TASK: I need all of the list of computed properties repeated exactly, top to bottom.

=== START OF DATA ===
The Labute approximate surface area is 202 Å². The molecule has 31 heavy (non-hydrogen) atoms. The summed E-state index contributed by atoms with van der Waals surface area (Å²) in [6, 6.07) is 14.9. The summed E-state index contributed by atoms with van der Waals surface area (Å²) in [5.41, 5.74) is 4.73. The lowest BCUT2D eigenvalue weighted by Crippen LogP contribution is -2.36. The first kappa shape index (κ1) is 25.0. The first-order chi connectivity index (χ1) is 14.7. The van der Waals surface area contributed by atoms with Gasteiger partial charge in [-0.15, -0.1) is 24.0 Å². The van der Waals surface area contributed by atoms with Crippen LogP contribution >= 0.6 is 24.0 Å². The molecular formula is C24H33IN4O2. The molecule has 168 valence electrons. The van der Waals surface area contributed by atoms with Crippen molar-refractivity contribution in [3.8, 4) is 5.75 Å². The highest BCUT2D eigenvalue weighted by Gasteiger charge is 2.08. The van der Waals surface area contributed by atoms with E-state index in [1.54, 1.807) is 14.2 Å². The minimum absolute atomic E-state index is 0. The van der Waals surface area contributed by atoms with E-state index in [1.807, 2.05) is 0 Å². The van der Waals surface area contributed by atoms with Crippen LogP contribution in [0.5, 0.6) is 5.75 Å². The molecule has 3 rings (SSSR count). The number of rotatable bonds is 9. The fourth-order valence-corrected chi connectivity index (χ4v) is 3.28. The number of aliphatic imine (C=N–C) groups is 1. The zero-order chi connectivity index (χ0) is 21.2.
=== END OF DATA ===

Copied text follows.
The Labute approximate surface area is 202 Å². The molecule has 31 heavy (non-hydrogen) atoms. The summed E-state index contributed by atoms with van der Waals surface area (Å²) in [6, 6.07) is 14.9. The summed E-state index contributed by atoms with van der Waals surface area (Å²) in [5.41, 5.74) is 4.73. The lowest BCUT2D eigenvalue weighted by Crippen LogP contribution is -2.36. The first kappa shape index (κ1) is 25.0. The first-order chi connectivity index (χ1) is 14.7. The van der Waals surface area contributed by atoms with Gasteiger partial charge in [-0.15, -0.1) is 24.0 Å². The van der Waals surface area contributed by atoms with Crippen LogP contribution >= 0.6 is 24.0 Å². The molecular formula is C24H33IN4O2. The molecule has 168 valence electrons. The van der Waals surface area contributed by atoms with Crippen molar-refractivity contribution in [3.8, 4) is 5.75 Å². The highest BCUT2D eigenvalue weighted by Gasteiger charge is 2.08. The van der Waals surface area contributed by atoms with E-state index in [1.54, 1.807) is 14.2 Å². The minimum absolute atomic E-state index is 0. The van der Waals surface area contributed by atoms with E-state index in [1.807, 2.05) is 0 Å². The van der Waals surface area contributed by atoms with Crippen LogP contribution in [0.5, 0.6) is 5.75 Å². The molecule has 3 rings (SSSR count). The number of rotatable bonds is 9. The fourth-order valence-corrected chi connectivity index (χ4v) is 3.28. The number of aliphatic imine (C=N–C) groups is 1. The zero-order chi connectivity index (χ0) is 21.2.